Great French Grape Harvests To Visit in 2016

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As the weather turns colder and the days begin to shorten, the time is ripe for France’s annual grape harvests.

With cooler temperatures, fewer tourists, and towns preparing to fête the incoming grape crop, it’s a great time to travel to some of the most famous winemaking destinations in France.

Every year, young people from across the globe join la récolte (harvest). For three precious months these eager travelers cut, select, clean, and even stomp the tons of grapes necessary to make France’s most beloved export.

Grapevines turn golden along the Côte d'Or in Burgundy.
Grapevines turn golden along the Côte d’Or in Burgundy. – Liz Worthington

Generally speaking, the window for the harvest runs from late August to mid October, though it can stretch into November and even the first frost. So ingrained in French culture is the harvesting of wine that the old French calendar designated the period between September and October as vendémiaire (from the term vendange, or grape harvest). However, growing grapes is no summer picnic. There is a wide margin for error within the general range, and harvest dates vary depending on the climate. In hotter weather, fruit matures more quickly and must therefore be picked early to avoid becoming overripe. Multiple other factors determine the length of the harvest season, including temperature, rainfall, cloud cover, and wind. Slight variation can mean the difference between “vin” and “vinaigre.”

As France’s main claim to drinkable fame, wine plays a huge role in French culture. It is therefore unsurprising that harvest time is celebrated! Back in the day, the mayor of town would publicize the harvest start date, opening their doors to laborers arriving to assist with the task of emptying the vines. Meals, wine tastings, and festivals of thanksgiving were part of the yearly ritual. All hoped to reap a strong crop and a bountiful income from the fruits of their labor.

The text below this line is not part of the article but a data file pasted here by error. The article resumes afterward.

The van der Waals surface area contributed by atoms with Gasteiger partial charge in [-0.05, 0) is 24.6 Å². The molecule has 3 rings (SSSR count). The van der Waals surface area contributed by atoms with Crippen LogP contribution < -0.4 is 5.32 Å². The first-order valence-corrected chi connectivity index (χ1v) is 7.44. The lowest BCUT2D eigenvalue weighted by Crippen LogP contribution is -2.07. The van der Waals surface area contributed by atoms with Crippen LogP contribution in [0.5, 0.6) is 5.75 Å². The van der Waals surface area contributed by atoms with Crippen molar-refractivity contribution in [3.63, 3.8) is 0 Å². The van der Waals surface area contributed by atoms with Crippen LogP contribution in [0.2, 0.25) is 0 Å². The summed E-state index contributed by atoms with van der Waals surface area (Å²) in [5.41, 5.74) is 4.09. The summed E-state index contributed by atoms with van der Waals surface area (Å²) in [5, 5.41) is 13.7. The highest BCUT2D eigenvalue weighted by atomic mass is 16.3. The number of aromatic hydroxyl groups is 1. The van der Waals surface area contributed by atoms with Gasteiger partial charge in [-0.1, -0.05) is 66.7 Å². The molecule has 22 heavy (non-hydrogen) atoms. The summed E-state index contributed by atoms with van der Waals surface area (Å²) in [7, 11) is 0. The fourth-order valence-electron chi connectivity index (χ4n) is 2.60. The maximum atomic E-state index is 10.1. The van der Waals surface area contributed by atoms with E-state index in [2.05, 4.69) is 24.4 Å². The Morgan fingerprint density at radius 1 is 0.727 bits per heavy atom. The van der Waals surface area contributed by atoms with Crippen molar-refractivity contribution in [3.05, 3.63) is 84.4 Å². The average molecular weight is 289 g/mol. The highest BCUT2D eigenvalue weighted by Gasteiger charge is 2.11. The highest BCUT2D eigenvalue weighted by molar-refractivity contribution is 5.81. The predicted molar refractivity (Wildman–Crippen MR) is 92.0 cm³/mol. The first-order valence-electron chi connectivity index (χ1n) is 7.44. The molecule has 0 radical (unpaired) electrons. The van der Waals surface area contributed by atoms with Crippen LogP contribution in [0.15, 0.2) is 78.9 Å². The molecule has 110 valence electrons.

Regions that cultivate sparkling wines, such as Champagne, Alsace, and Bourgogne, still require grapes to be picked by hand using clippers. The day is long: workers spend between 8 and 15 hours picking, moving, and sorting the grapes. Other regions may use mechanical tools, but the triage process still requires the human touch. Working the harvest is a unique experience for an American seeking bucolic France.

For more information on the precise dates and how to work for the season, head to France’s website for agricultural employment opportunities.

Many grapes for sparkling wines require harvesting by hand rather than by machine.
Many grapes for sparkling wines require harvesting by hand rather than by machine. – Liz Worthington

If you’re looking to experience the vendanges first-hand, a few regions allow one to work in along the vines for a day, particularly in Alsace. A region that harvests later in the fall, multiple cities along the region’s famous “Route des vins” offer festivals and parades with tastings of both local wine and cuisine.

Similar festivals can be found in Burgundy, with wine tastings and local street fairs in Chablis, Nuits-St-Georges, and most famously, Beaune. Check out November’s main event, “Les Trois Glorieuses de Beaune.”

If provincial life doesn’t suit your traveling style, even Paris has something to offer for this oft-rural celebration. The Fête des Vendanges de Montmartre Grape Harvest Festival is a five-day event celebrating the new grape harvest from a small vineyard within Montmartre. Started in 1934, this rousing party has turned into an annual cultural festival complete with a parade, bands, fireworks, and multiple wine auctions. This year’s event will take place October 5th – 9th.

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